Yesterday was the start of PLANE-PLAN – this is a deviation of surface-plan. “Prints” used as mediations in space. Photography as memory or sketch. As construction. I found myself working in a very provisional way, the result of the choices I made to equip myself here, as well as some beautiful yellow paper I found.
Wednesday was a full day of this experiment, and it moved from the built-in shelves in the translucent room to the inset shelves in the almost completed new loft stairs. It also moved into a video experiment, although I doubt that gets attention out here.
My morning walk took me out of town on Bocook Street onto Little Cedar Creek Road, across a bridge over the South Fork of Cottonwood River. I kept seeing out in front of me the promise of a large vista over the next slight hill or past a tree row. I walked out to where this road turned to the south – where an un-named dirt road continued east to what was the horizon where I found a nice view up on the hill. It wasn’t until I turned around to go back that I realized I had unraveled one of the most beautiful views yet – back towards Matfield Green from on top of a “flint” hill.
I had a chance to chat with Mindy Graham, a local resident, for a bit, and I walked to Bill McBride’s studio and home down the highway. He had a series of maps that he was working on to view the Flint Hills from different frames of reference. One map showed the Flint Hills location through the interruptions of the ongoing 1 mile grid of roads throughout the state. It was amazing to see a large scale plan of this grid – the massive amount of organization we have layered onto the landscape. But in the Flint Hills, this organization dissolves to an extent. The road that I went up the hill for the view was an indicator of where that organization starts to fade and let go. I have been looking at the area from google maps, and when I got back I followed this road to the east – at some point it started to lose its straightness, shifting to more of a mowed path and finally tailing off as a trail that ended in the hills.
When we drive through the Flint Hills we see a continual series of vistas. At a walking pace, the route this morning reminded me of the long walk across Chain of Rocks Bridge in St. Louis in this way: from inside, the long steel truss bridge across the Mississippi stayed a solid form in the distance and continued to decompress into lace above you as you walked along – turn around and it was packing back up at the same pace behind you.
The walk out Little Cedar Creek Road was a slow motion unraveling of the compressed landscape. It seems as though walking to the east for 30 minutes was a process of stretching out the view. Walking back to town allowed the view to pack itself back up.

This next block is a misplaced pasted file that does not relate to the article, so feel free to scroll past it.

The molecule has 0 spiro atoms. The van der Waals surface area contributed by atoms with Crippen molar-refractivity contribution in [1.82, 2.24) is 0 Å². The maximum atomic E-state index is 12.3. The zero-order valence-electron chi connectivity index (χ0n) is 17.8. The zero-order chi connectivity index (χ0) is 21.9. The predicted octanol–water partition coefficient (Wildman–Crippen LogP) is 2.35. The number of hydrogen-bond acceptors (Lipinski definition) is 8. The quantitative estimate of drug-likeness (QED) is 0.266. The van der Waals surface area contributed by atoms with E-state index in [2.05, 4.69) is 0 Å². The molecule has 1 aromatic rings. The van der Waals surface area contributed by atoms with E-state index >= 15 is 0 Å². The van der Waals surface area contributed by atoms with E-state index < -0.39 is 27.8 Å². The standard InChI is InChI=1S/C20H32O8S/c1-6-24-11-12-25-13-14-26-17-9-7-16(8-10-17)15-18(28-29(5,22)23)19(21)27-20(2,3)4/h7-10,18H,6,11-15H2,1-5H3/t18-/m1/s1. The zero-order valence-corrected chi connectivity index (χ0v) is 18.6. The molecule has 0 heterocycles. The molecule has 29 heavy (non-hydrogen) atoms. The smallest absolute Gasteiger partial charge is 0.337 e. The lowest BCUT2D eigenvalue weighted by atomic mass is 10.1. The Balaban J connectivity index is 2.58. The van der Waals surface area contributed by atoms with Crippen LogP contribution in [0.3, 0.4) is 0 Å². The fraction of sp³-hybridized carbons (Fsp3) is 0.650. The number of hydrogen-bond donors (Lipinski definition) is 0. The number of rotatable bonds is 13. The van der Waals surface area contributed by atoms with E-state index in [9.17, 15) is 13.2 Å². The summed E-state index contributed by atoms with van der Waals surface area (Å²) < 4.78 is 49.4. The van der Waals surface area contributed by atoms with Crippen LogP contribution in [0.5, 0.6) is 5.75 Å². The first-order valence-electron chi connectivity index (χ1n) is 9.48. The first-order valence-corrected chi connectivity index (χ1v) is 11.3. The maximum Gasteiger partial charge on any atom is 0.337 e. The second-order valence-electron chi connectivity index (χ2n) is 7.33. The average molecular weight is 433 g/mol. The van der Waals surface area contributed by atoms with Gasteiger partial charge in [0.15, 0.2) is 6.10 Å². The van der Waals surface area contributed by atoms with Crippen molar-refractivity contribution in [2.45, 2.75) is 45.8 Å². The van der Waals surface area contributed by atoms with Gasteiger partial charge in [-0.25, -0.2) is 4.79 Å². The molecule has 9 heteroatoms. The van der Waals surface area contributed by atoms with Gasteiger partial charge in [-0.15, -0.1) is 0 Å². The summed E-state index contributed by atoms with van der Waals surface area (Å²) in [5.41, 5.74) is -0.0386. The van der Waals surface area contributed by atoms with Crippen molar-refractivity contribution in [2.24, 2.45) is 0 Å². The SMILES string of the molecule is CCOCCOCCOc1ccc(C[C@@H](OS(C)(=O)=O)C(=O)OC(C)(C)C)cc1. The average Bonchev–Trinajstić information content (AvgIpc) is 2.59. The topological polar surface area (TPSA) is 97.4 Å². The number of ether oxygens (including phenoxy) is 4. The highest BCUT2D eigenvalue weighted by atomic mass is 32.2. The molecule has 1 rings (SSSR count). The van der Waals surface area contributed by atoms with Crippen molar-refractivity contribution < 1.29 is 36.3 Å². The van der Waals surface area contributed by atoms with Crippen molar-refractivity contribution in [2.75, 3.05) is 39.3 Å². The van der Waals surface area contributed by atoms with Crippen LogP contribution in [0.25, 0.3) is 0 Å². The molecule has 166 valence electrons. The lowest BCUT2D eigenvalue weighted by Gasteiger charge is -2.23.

A rainy day. This was the day I didn’t put any shoes on.
I continued to work on the PLANE-PLAN and got a bit into the video that I have been shooting of it, and I think there is a project in there somewhere. And finally the issues surrounding a book that Matt Wycoff and I are working on started to come into focus (one of my planned projects for this residency).
On day four I noticed the isolation. The early part of the day felt like some sort of rehab, where you are constantly reminded that you can’t have a cigarette. Alone with my thoughts. I work in isolation most of the time in the studio, but it is usually in partial-day long segments with phone calls, visits, walks – people.
My recent ancestors came to the Midwest before and right after the Civil War. Earlier this month, driving back from Tulsa, I drove close to where my great-great grandfather and various family members are buried – 30 or 40 miles north of Joplin on highway 43, in Barton County, Missouri. In that area, as in Chase County, the towns are thinning out, but unlike Chase County, there is no “new” life to turn things around. I contemplated then, as I did most of day four, what it must have been like to leave home and drift into this vast landscape – the isolation, the quiet. It only worked if you worked. They were kept busy by the harshness of survival.
A LONG WEEKEND VACATION
Kirsten (Gustafson) and Luna (Dog) arrived. We all went for a great walk to Matfield Station, via the back roads and walked up the hill behind Bill’s house through waist and chest high grasses and thicket. The view from the top was phenomenal.
The next morning started with a walk to the river down Bocook Street and then a large breakfast. Reading and office work.
The pace of these last few days changed, of course, and my writing here has been limited. Kirsten and Luna have joined me for many walks and we have made many observations, such as the peculiar chicken architecture with outbuilding.